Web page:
News / Asia

US Presses for Sanctions Against North Korea

South Korean President-elect Park Geun-hye (R) talks with U.S. Assistant Secretary of State Kurt Campbell during their meeting at Park's office in Seoul, January 16, 2013.
South Korean President-elect Park Geun-hye (R) talks with U.S. Assistant Secretary of State Kurt Campbell during their meeting at Park's office in Seoul, January 16, 2013.
VOA News
A senior U.S. diplomat says Washington is pushing hard for tough international sanctions against North Korea following its successful long-range rocket launch last month.

Wednesday, Assistant Secretary of State Kurt Campbell told reporters in Seoul that he anticipates formal steps by the United Nations Security Council in the immediate future.

"We are in the midst of really rather intense deliberations in New York in the Security Council led by our Ambassador Rice," he said. "We are in very close consultation with the South Korean government about those deliberations. I think we have their understanding about the way forward and I think you will see more developments in the days ahead."

Campbell, the top American envoy to Asia, also warned North Korea against taking any more "provocative" steps, amid speculation that Pyongyang is preparing to conduct a nuclear test.

"We are very clear in our position that provocative steps are to be discouraged," he said. "We are closely working with the key players, including South Korea, at the U.N. with respect to our diplomacy after the missile test late last year."

Recent satellite images show increased activity at a North Korea nuclear test site, raising fears it may follow up its December rocket launch with a nuclear test, as it did in 2006 and 2009.

The Security Council condemned the rocket launch as a violation of existing sanctions barring North Korea from conducting ballistic missile tests.

But the U.S. and its allies have not yet been able to succeed in tightening the international sanctions, in part because of opposition from Pyongyang's main ally, China.

Cambell's trip does not include a visit to China and he did not discuss Beijing's involvement in the discussions. But, he later met with South Korean President-elect Park Geun-hye to discuss a range of issues, including regional security.

Park, who has taken a cautious-but-tough approach to North Korea, says she has accepted an invitation by President Barack Obama to visit Washington, saying she looks forward to building up a good relationship of mutual trust with the White House.

Some information for this report was provided by AP, AFP and Reuters.

You May Like

Photogallery Pistorius Sentenced, Taken to Prison

Pistorius, convicted of culpable homicide in shooting death of girlfriend Reeva Steenkamp, will likely serve about 10 months of five-year sentence, before completing it under house arrest More

UN to Aid Central Africa in Polio Vaccinations

Synchronized vaccinations will be conducted after Cameroon reports a fifth case of the wild polio virus in its territory More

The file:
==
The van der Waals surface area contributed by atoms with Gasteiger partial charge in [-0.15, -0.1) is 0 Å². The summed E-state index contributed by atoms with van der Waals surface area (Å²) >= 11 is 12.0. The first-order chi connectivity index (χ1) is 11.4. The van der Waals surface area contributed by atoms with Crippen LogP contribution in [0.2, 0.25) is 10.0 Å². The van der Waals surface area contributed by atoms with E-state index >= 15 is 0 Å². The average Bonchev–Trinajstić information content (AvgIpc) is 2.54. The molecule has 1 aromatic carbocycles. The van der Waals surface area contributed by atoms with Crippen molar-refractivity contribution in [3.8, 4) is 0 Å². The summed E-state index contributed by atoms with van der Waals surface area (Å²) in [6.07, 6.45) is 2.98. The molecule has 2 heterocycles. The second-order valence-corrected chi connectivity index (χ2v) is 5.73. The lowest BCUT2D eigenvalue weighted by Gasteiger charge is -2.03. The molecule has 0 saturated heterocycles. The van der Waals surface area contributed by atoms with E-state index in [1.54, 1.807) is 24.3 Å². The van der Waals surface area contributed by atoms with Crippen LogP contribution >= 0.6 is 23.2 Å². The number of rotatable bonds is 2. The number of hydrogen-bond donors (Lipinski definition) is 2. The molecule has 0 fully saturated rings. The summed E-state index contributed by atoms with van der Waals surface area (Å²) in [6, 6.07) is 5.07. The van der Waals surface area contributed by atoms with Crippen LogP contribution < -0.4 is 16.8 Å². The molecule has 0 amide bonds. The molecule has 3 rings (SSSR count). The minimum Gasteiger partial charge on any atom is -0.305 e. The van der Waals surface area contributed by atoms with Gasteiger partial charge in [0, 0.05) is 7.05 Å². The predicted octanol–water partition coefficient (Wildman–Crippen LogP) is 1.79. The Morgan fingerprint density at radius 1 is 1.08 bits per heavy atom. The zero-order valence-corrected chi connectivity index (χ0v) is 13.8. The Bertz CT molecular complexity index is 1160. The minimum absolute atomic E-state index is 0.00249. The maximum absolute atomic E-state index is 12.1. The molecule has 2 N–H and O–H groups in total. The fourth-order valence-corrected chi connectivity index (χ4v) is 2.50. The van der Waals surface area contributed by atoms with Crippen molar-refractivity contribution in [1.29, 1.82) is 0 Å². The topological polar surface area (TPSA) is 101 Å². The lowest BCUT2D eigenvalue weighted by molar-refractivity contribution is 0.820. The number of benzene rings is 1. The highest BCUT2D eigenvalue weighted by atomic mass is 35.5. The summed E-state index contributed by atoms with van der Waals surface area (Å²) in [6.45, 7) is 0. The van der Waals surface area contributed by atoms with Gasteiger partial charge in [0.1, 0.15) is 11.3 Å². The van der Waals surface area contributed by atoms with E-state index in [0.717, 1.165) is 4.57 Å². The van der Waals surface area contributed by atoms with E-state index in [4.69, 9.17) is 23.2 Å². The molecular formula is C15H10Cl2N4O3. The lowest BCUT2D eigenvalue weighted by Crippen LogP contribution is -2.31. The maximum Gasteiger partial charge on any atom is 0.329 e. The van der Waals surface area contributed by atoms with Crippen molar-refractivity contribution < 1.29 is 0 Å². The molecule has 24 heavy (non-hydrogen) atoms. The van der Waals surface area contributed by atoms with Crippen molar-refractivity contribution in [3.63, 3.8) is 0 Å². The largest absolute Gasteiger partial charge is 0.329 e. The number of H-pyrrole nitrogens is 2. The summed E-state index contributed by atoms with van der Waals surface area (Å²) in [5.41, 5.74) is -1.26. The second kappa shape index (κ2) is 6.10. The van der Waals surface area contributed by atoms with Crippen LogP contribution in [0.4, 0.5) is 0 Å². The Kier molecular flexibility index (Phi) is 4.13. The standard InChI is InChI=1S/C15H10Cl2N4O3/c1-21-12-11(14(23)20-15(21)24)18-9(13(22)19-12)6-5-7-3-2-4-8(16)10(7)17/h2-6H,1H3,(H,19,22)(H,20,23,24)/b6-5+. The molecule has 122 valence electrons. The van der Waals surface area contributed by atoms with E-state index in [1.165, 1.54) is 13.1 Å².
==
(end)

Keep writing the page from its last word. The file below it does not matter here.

WHO: Ebola Vaccine May Be in Use by Jan.

WHO assistant director Dr. Marie Paule Kieny says clinical trials of Ebola vaccines are underway or planned in Europe, US and Africa More

This forum has been closed.
Comment Sorting
Comments
     
by: reşat from: konya
January 17, 2013 8:18 AM
in third world country, tyraniccal dictators has stolen its citizens future and their wealthy to enrichment nuclear activity until now. conducting nuclear test site, rocket missile test and activity of enrichment uranium need billion of dollars..this country should be first class in point of democracy and strong economy if they would do this activities..on the other hand dictators policies providing scarcity of food and energy suplies for its people..unfortunately people of north korean should organize uprising to overthrow dictatorship and their policies without blood..every time ı see like this news, ı remember George Orwell' s 1984

Featured Videos

Your JavaScript is turned off or you have an old version of Adobe's Flash Player. Get the latest Flash player.
After Decades of Pressure, Luxembourg Drops Bank Secrecy Rulesi
X
October 21, 2014 12:20 AM
European Union finance ministers have reached a breakthrough agreement that will make it more difficult for tax cheats to hide their money. The new legislation, which had been blocked for years by countries with a reputation as tax havens, was approved last week after Luxembourg and Austria agreed to lift their vetoes. But as Mil Arcega reports, it doesn’t mean tax cheats have run out of places to keep their money hidden.
Video

Video After Decades of Pressure, Luxembourg Drops Bank Secrecy Rules

European Union finance ministers have reached a breakthrough agreement that will make it more difficult for tax cheats to hide their money. The new legislation, which had been blocked for years by countries with a reputation as tax havens, was approved last week after Luxembourg and Austria agreed to lift their vetoes. But as Mil Arcega reports, it doesn’t mean tax cheats have run out of places to keep their money hidden.